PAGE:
Macrophages and prostate cancer
Macrophages have been found to play intriguing roles in promoting tumor progression. Among bone marrow-derived cells in the TME, macrophages are one type of these cells that significantly associate with tumor progression and immunosuppression [19–23]. It has been well recognized that macrophages infiltrate the tumor tissue (these macrophages are termed tumor-associated macrophages [TAMs]); moreover, for prostate cancer, more macrophages were observed in metastatic nodules than in primary tumors . The increase of TAMs in prostate cancers may be mediated through prostate cancer-derived parathyroid hormone-related protein (PTHrP) which has been shown to recruit myeloid cells via osteoblast-produced chemokine (C–C motif) ligand 2 (CCL2) . Although an increase of TAMs in prostate cancers is well recognized, little is known about the specific mechanisms by which macrophages promote tumor growth.
A primary role of macrophages is phagocytosis during bacterial infection , yet phagocytosis is an often overlooked function relative to tumorigenesis [27, 28]. Efferocytosis refers to the specific phagocytosis of apoptotic cells and is an integral process in tissue homeostasis, inflammation, and autoimmunity . Like many other tumor-promoting activities, efferocytosis is a physiologic activity that may be hijacked by tumors to benefit their establishment and growth.
Macrophages perform efferocytosis via distinct receptor signaling pathways . Specific “eat me” signal molecules, such as milk fat globule-E8 (MFG-E8), are expressed by activated macrophages and bridge apoptotic cells and macrophages to facilitate efferocytosis [31–33]. MFG-E8 includes the N-terminus that bears a signal peptide to direct secretion, an epidermal growth factor (EGF)-repeated domain that contains an Arg-Gly-Asp (RGD) motif for recognition of integrin on phagocytic cells, and the C-terminus that bears a factor V/VIII-like domain enabling binding to phosphatidylserine in apoptotic cells . MFG-E8 is produced by several types of cells, most notably macrophages, and co-localizes with the activated marker CD68 . The majority of research on MFG-E8 has been performed in the mammary gland, where it was originally identified, as well as in the peritoneal cavity, spleen, and lung . In patients with triple-negative breast cancer, MFG-E8 promotes breast cancer progression through the p63 pathway; but in estrogen receptor- and erbB2-positive breast cancers, MFG-E8 serves a suppressive function . In the context of prostate cancer bone metastasis, TAMs are polarized upon interaction with apoptotic tumor cells in an MFG-E8-dependent manner that supports tumor progression , similar to that observed in triple-negative breast cancer . In the bone microenvironment, factors released by efferocytic macrophages could increase the resistance of bone metastases to cancer therapies, resulting in a lack of therapeutic response or reduced response duration. MFG-E8 and other intra- and extra-cellular signaling events specifically related to macrophage-mediated efferocytosis represent intriguing new pharmacologic targets for patients with bone metastasis.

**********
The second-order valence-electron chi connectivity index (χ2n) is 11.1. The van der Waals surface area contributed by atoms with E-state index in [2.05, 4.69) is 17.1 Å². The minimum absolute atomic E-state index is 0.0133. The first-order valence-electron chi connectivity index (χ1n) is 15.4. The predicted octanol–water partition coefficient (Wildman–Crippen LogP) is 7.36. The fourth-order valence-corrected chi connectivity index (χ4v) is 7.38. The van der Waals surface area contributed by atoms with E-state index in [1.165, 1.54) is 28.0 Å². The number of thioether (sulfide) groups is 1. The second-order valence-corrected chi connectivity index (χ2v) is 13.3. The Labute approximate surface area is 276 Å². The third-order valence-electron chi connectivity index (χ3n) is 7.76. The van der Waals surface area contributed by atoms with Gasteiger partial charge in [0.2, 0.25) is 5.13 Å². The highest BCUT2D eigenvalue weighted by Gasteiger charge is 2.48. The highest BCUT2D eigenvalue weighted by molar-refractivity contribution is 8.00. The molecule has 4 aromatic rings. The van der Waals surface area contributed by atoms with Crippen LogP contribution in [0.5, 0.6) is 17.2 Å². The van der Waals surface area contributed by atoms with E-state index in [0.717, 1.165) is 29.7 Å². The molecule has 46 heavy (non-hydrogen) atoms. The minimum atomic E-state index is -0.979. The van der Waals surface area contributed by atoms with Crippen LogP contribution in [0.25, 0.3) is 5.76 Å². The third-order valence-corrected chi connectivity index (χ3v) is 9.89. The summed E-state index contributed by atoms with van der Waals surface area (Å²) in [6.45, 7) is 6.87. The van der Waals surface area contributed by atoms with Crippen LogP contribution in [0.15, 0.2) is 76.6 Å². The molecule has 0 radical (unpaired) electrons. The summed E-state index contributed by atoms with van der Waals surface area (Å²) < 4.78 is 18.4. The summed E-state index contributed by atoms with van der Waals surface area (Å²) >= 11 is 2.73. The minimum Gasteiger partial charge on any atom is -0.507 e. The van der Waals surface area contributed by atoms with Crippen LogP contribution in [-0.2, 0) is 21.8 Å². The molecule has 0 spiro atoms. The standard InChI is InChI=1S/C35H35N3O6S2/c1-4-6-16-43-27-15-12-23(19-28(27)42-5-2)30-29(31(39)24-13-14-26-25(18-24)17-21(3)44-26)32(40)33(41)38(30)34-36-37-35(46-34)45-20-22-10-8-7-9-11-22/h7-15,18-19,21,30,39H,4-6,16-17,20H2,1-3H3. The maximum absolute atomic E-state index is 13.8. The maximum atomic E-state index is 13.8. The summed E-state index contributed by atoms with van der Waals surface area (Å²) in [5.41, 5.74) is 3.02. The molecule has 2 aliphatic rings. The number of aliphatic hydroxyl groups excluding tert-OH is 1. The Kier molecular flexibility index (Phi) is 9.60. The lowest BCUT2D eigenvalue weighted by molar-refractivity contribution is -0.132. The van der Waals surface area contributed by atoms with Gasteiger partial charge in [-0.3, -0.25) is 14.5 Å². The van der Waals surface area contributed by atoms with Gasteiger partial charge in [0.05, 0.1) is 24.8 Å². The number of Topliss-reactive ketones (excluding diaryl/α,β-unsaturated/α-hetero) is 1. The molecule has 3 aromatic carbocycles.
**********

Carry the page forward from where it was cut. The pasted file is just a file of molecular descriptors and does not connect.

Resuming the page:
Cytokines and prostate cancer
A variety of cytokines are secreted by cells in the TME that can affect prostate cancer growth. These cytokines can act in a paracrine fashion on tumor cells to stimulate a variety of tumor activities, including proliferation, chemoresistance, anti-apoptosis, migration, and invasion. In this review, we focus on two immune-related cytokines, interleukin-6 (IL-6) and receptor activator of nuclear factor kappa-B ligand (RANKL), that are expressed in the TME of prostate cancer.
IL-6 is produced by inflammatory cells and osteoblasts and has ample opportunities to interact with prostate cancer cells . A great deal of clinical and experimental evidence suggests that IL-6 promotes prostate cancer progression . Several studies have shown that IL-6 level is elevated in the sera of patients with metastatic prostate cancer [39–41]. For example, Alcover et al.  assessed serum levels of IL-6 and its soluble receptor to determine if these levels could be used to predict biochemical recurrence in patients who underwent radical prostatectomy. They found that preoperative serum levels of IL-6 higher than 1.2 pg/mL in men with prostate cancer were associated with an increased probability of biochemical recurrence (i.e., increased serum PSA levels) . Although the study had a small sample size, the results support further evaluation of IL-6 as a prognostic factor. Similarly, Stark et al.  proved that pre-diagnostic IL-6 level was associated with time to progression/death for prostate cancer patients with healthy weight. Overall, the preponderance of evidence suggests that IL-6 level is elevated in men with prostate cancer and is related to the clinical outcome of prostate cancer.